I thought we were in for another dragged out evening when I got to the Left Bank for the appointed time and found a play in full swing, complete with audience, in the hall where I had expected our first spot to be starting. That’s been so typical of the last few live dates I’ve done that I didn’t get too worked up, just went and met Nelson and retired to the Elephant House.
We discussed the various interpersonal strains that appear in bands, and the turmoil they can cause that undermines the simple act of turning up at the same time in the same place to play music for people. We touched on a topic that Lynsey and I had talked about earlier, namely the question of sharing the costs of band membership.
For example when a rehearsal room is booked, in my experience, there are several approaches band members take to paying:
- ‘everyone splits the cost equally’
- ‘it’s your band so you pay’ or ‘it’s your band so you pay most of it; I’ll chip in a pound or two’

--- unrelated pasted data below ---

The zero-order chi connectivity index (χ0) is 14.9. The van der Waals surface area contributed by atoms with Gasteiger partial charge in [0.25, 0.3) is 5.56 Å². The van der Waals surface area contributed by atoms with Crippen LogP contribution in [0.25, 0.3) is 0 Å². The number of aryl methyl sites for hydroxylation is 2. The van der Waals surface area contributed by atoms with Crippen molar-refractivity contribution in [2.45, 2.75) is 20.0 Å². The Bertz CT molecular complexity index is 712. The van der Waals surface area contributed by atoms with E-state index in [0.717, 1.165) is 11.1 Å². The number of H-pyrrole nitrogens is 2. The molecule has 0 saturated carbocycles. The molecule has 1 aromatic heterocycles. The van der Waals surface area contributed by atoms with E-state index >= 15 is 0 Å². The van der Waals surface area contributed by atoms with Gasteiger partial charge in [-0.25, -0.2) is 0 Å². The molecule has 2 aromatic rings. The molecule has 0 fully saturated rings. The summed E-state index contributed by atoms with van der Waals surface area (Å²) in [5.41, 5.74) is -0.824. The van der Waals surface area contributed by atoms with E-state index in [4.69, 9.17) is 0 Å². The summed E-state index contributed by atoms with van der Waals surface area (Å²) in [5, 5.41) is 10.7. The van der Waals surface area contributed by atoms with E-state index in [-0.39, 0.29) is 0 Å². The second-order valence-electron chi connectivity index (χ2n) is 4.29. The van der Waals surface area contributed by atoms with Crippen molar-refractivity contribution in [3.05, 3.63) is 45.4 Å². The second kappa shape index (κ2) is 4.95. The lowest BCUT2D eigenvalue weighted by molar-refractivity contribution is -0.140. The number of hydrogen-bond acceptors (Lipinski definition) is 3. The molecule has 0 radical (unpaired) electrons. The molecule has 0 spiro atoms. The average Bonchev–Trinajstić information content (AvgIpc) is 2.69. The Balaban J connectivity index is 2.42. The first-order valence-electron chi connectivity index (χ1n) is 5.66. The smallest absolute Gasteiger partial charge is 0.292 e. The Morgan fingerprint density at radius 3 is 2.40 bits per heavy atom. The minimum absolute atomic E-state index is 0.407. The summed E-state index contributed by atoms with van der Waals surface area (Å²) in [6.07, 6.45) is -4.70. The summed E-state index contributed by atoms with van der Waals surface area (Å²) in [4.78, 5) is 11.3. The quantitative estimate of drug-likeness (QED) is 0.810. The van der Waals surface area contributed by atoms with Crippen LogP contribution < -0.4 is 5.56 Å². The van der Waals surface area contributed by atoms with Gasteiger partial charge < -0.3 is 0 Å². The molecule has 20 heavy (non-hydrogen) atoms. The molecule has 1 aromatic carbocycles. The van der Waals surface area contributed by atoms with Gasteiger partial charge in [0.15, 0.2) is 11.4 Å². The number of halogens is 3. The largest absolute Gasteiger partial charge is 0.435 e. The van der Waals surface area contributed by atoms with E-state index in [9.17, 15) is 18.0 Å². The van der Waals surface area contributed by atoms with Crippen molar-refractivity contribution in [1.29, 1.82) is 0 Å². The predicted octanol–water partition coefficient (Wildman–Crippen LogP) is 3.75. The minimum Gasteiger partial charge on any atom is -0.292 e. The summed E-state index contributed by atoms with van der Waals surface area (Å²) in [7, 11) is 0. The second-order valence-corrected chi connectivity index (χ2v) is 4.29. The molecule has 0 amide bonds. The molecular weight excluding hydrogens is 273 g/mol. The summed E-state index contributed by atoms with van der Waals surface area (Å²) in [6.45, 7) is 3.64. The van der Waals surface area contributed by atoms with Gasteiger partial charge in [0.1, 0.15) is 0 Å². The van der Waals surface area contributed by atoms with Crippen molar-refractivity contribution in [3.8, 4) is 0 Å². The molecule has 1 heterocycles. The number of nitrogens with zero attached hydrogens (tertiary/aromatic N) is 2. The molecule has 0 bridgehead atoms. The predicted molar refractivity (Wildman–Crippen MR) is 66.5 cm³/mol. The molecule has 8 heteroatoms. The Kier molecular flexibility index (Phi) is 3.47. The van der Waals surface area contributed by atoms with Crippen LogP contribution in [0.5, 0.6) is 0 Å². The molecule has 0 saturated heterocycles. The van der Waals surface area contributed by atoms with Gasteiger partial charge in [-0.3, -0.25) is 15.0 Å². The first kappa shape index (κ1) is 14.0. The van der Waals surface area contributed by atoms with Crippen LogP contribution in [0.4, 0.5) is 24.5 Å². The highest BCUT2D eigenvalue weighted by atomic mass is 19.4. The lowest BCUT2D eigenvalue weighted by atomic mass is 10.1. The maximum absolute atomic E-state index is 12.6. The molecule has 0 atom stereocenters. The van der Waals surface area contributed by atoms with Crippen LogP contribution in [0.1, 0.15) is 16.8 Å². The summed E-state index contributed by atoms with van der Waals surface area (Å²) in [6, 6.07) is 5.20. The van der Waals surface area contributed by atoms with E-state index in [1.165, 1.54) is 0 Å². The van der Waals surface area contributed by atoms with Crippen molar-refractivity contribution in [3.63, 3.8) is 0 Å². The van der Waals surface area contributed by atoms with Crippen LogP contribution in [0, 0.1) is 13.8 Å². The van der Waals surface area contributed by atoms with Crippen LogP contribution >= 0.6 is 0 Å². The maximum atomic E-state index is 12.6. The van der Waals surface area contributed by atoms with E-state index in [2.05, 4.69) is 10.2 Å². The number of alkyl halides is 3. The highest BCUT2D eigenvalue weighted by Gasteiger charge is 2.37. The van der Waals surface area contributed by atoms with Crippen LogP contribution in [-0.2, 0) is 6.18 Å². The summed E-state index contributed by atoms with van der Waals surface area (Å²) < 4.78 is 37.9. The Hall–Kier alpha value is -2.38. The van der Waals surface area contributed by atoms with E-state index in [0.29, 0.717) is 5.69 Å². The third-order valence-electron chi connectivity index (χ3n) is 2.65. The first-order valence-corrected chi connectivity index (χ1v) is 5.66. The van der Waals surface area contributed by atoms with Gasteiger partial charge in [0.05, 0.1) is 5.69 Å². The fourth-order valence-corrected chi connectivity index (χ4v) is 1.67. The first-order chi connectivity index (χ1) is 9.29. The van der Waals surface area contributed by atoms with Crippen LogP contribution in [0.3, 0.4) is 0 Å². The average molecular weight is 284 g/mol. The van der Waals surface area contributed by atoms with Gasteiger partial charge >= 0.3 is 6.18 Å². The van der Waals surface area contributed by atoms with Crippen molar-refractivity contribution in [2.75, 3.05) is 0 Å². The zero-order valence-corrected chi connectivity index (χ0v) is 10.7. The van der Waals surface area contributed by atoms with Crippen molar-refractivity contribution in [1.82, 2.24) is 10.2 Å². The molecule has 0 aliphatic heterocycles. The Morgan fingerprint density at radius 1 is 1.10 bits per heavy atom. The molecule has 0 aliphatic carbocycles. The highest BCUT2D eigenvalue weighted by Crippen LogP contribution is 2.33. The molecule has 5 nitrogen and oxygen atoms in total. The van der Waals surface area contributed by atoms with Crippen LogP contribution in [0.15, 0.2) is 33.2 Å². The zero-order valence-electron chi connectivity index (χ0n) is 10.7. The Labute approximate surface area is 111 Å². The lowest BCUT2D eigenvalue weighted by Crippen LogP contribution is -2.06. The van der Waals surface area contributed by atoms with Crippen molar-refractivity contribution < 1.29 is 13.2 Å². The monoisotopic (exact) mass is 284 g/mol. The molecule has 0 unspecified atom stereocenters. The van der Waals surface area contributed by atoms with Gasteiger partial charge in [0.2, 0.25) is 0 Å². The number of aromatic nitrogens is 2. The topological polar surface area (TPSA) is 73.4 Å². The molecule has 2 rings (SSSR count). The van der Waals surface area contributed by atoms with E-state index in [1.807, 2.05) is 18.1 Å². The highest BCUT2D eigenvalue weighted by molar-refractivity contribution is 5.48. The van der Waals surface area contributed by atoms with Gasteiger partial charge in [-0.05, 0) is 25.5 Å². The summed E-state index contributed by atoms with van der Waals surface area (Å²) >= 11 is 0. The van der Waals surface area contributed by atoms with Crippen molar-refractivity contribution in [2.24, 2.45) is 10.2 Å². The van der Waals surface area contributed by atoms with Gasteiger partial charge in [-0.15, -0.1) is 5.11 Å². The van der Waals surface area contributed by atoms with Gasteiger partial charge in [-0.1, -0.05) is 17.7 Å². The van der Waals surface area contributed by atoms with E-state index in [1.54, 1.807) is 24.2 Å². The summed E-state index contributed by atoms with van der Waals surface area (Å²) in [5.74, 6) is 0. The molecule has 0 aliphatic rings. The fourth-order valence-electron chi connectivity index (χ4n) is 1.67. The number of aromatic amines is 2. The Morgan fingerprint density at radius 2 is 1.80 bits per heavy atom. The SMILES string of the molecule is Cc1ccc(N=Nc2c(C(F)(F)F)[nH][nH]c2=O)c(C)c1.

- ‘I can’t afford anything this week’
- ‘I’m off to the pub, see you’
Rehearsal rooms are relatively small change – what about pressing and artwork and distribution for CDs? My CD was a solo effort, and entirely my responsibility by choice, but if the CD is a band one, in a band’s name, who pays? In the rare event of a gig being paid, how is the income split? We don’t hear a lot of ‘it’s your band so you can keep most of the dosh’. There are no right and wrong answers to the above, and it’s never easy when some members have more income than others, but these things are best thrashed out before they become the source of bad feeling or confusion.
Tell Tale Songs
FREE intro to Norman Lamont's music - Tell Tale Songs mini-album
My spot, following an excellent set by Andy H and Chris Duncan (Afraid of the Up must be one of the best songs written by anyone in these parts), went like a dream. The looper/guitar synth rehearsal I mentioned yesterday paid off and the feet hit all the right pedals at the right times with the exception of the encore where discretion was the better part of valour. As well as djembe Nelson contributed harmonica, which added warmth and spontaneity to the machine rhythms. My friends who had turned up were full of praise during and after the set and I left with a spring in my step (and, for once, all the equipment I had arrived with!). And I got paid! (It’s in the post, Nelson!)
- A Forest Trail in Autumn
- Damn Grey
- Ballad of Bob Dylan
- Hungry Ghosts